Improved automation could ease human involvement in assessing content. This leads us into our second panel discussion, the human aspect of content moderation with Margaux Liquard from Yubo and Jessica Marasa from Twitch. We asked the question, where does human intelligence add value? Jessica stated that humans have the skills to recognise grooming, for example in chat dialogue. Margaux stressed the difference between Moderation and Trust & Safety. Moderation – content is assessed because a guideline is breached. Trust & Safety is anticipating and preventing it from happening. Margot stated, “When it comes to endangerment – detection is focused on outputs. Suspicious threat rather than confirmed behaviour. This is where human intelligence adds a value.” Assessment is not black and white.

We then asked, how do you see the landscape of human Trust and Safety changing over the next five years? Margaux mentioned, “User safety regulations will change. We see this with the DSA in Europe, the Online Harm Bill in the UK. There is a clear need to democratise T&S processes especially around detection.” Jessica said, “There should be more education for parents. How to detect harm education for minors also. There is also the need for interaction between governments and regulations.”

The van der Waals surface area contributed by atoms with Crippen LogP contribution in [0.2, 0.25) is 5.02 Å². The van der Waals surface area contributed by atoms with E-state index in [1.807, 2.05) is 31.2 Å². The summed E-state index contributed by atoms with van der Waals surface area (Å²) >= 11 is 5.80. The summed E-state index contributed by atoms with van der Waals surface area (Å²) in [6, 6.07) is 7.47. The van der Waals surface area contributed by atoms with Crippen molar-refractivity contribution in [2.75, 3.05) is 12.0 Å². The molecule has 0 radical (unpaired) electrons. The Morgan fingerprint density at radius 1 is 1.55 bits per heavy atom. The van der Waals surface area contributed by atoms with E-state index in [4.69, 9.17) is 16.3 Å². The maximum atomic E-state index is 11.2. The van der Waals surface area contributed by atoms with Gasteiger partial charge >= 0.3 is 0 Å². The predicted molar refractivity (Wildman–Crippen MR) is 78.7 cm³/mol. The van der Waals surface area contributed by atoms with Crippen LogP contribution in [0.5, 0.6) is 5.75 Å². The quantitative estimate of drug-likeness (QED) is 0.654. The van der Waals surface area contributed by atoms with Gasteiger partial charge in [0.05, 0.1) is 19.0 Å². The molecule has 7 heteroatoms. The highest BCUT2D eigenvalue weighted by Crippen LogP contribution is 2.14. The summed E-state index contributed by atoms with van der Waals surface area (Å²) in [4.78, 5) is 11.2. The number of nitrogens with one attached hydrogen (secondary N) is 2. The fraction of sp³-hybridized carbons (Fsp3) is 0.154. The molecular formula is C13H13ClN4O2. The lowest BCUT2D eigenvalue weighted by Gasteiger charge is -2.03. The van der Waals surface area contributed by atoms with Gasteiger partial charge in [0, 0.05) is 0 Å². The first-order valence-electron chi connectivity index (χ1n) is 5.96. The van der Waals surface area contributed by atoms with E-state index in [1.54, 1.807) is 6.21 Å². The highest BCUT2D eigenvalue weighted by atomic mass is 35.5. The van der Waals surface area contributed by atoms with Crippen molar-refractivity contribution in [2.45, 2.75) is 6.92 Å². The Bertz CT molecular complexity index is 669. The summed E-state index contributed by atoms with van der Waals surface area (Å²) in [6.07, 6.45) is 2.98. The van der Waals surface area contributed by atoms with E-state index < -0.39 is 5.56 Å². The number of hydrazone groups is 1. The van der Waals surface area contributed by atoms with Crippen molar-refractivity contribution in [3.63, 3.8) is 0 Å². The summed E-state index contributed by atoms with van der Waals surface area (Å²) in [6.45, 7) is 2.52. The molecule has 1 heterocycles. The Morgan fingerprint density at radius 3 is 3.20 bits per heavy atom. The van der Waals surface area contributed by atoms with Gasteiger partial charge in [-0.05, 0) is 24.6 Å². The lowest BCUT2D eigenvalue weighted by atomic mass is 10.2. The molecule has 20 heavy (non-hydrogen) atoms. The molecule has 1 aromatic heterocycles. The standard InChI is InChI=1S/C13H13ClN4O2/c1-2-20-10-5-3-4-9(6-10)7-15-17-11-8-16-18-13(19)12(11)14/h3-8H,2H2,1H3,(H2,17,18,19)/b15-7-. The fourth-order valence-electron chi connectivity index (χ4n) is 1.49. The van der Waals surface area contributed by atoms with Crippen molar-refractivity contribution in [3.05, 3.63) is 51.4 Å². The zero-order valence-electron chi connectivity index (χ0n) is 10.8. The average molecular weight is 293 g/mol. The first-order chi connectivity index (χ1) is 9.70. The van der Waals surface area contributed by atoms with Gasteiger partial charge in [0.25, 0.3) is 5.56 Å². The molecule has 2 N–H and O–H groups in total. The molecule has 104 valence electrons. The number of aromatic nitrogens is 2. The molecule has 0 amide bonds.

What is a government’s role in removing CSAM?

That leads us to our final presentation on Day One which was addressed by Julie Inman-Grant from the e-safety Commissioner. Who provided a government perspective into the removal of CSAM. Advanced technologies and tools have enhanced the capabilities of law enforcement in combatting CSAM. Governments around the world are increasingly stepping up in the fight.

Julie stated that “The New Online Safety Act reforms will see expanded powers across all platforms where harm is now occurring.” The Safety by Design framework is a set of tools that help industries evaluate the safety of their systems and recommend solutions. Ireland has announced the establishment of their online safety commission, and other countries are also in talks with eSafety. Governments need to support companies in doing the right thing in tackling CSAM on their platforms; cross-sectorial consensus is critical.

Read about Understanding the work of Digital First Responders Part 2.

This Summit marks an opportunity to have an open forum discussion. You don't have to wait until the next INHOPE Summit to join this discussion. If you'd like to get more involved, leave us your details here to receive information on upcoming events and activities.

Understanding the work of Digital First Responders Part 1
30.09.2021 - by INHOPE
Photo by INHOPE
'

INHOPE has made people and technology its key focus areas to drive effectiveness in our efforts to achieve our mission.

'